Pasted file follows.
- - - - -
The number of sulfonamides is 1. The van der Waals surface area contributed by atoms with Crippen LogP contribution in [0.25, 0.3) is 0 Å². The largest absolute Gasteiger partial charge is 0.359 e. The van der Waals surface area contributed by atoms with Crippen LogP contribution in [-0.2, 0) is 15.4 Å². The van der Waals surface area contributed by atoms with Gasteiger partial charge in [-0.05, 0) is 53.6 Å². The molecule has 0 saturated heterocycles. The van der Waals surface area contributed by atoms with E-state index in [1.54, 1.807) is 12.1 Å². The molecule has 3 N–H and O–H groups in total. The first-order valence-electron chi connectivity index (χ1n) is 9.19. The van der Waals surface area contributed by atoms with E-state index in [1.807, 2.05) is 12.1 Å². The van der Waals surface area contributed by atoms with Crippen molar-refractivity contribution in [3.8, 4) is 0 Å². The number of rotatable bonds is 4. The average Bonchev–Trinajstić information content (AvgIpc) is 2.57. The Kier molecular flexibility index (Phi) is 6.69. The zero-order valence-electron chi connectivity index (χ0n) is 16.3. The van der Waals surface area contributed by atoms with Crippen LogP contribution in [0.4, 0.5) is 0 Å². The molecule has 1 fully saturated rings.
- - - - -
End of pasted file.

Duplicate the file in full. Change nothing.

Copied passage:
The number of sulfonamides is 1. The van der Waals surface area contributed by atoms with Crippen LogP contribution in [0.25, 0.3) is 0 Å². The largest absolute Gasteiger partial charge is 0.359 e. The van der Waals surface area contributed by atoms with Crippen LogP contribution in [-0.2, 0) is 15.4 Å². The van der Waals surface area contributed by atoms with Gasteiger partial charge in [-0.05, 0) is 53.6 Å². The molecule has 0 saturated heterocycles. The van der Waals surface area contributed by atoms with E-state index in [1.54, 1.807) is 12.1 Å². The molecule has 3 N–H and O–H groups in total. The first-order valence-electron chi connectivity index (χ1n) is 9.19. The van der Waals surface area contributed by atoms with E-state index in [1.807, 2.05) is 12.1 Å². The van der Waals surface area contributed by atoms with Crippen molar-refractivity contribution in [3.8, 4) is 0 Å². The number of rotatable bonds is 4. The average Bonchev–Trinajstić information content (AvgIpc) is 2.57. The Kier molecular flexibility index (Phi) is 6.69. The zero-order valence-electron chi connectivity index (χ0n) is 16.3. The van der Waals surface area contributed by atoms with Crippen LogP contribution in [0.4, 0.5) is 0 Å². The molecule has 1 fully saturated rings.